Hopefully, Chicagoans reading this know by now about the museum's citywide art project: 500 cubes, each associated with a creative pursuit, dropped all around the city over four days, to celebrate the museum's 500 Ways of Looking at Modern season. Over the past few days, hundreds of people have found cubes and registered them on the Web site, 500-Ways.com. And we are already getting great responses with people's photos and comments. Some of my favorites are here and here. People are loving the project.
I was one of the people dropping cubes on Monday morning. I admit that I was not a fan of this assignment. The rules were: take 20 cubes and a map, place the cubes in locations appropriate to the tasks, and take a picture of the placed cube. None of that was so bad. The bad part was that this all had to happen before the sun came up. And that it was snowing. Two things I'm not a fan of: early morning and wet snow.
One of my cubes was related to Mary Cassatt's paintingOn a Balcony. I remembered an apartment building in Rogers Park (my designated neighborhood) that was right on the beach and had great balconies. So I decided to put that cube on the lakefront jogging path in front of the building. I double parked the car and trudged through the sand and snow to find the jogging path. A man walked by with his dogs. It was probably 5:30 in the morning, snow falling into the void of the lake. It was silent, dark, and mesmerizing. I have lived in Chicago for 20 years but have never seen the pre-dawn lakefront in the snow. I took my own pictures of it. They won't make the Web site, but that hardly seems to matter.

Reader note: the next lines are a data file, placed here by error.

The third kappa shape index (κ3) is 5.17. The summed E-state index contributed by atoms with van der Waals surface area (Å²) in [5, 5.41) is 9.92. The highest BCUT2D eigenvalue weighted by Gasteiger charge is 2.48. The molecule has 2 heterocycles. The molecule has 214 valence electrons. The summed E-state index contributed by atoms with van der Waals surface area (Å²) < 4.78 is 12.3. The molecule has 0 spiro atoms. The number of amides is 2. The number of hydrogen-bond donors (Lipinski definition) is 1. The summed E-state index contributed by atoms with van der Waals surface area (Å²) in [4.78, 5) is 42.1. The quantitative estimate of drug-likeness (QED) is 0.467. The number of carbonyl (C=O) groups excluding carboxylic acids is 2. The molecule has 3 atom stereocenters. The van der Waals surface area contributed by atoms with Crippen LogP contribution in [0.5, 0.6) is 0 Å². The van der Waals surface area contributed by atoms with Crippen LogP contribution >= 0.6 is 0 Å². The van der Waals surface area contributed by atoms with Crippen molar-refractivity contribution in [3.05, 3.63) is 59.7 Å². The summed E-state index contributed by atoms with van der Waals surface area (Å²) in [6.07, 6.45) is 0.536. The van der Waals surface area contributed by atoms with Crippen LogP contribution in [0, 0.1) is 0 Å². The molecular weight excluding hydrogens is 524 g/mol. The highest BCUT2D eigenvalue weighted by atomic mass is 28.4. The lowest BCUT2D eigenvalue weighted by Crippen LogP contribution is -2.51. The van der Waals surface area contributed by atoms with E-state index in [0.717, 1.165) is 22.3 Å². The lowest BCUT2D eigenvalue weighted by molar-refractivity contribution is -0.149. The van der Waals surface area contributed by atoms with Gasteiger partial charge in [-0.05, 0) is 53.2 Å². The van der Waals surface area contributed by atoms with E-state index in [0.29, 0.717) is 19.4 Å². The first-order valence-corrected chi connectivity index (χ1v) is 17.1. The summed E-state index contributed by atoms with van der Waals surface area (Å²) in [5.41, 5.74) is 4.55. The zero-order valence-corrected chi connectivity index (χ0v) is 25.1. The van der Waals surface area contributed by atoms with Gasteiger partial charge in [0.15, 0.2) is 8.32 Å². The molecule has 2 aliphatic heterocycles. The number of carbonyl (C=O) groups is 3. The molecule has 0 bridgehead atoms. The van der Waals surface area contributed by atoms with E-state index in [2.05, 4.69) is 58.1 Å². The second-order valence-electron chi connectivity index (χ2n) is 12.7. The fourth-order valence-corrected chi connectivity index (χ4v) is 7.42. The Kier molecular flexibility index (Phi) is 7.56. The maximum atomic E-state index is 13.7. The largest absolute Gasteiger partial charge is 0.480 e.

2 days 3 hours ago The Art Institute of Chicago Bring Vincent van Gogh’s The Bedroom home with you with our spectacular throw you can hang, hug, or drape.
2 days 8 hours ago The Art Institute of Chicago “A beautiful display of two of americas greatest artists. Two black men with vision, talent and courage… They tell the aspects of our lives from a soul perspective.”
Thanks to Common for his thoughtful response to Invisible Man: Gordon Parks and Ralph Ellison in Harlem. See the exhibition before it closes this Sunday.
2 days 10 hours ago The Art Institute of Chicago Curator Judy Barter highlights the unexpectedly poignant story behind Double Portrait of the Artist in Time by American surrealist Helen Lundeberg.
Visit America after the Fall: Painting in the 1930s and explore the rich cross-section of American artists seeking to forge a new national identity in troubled times.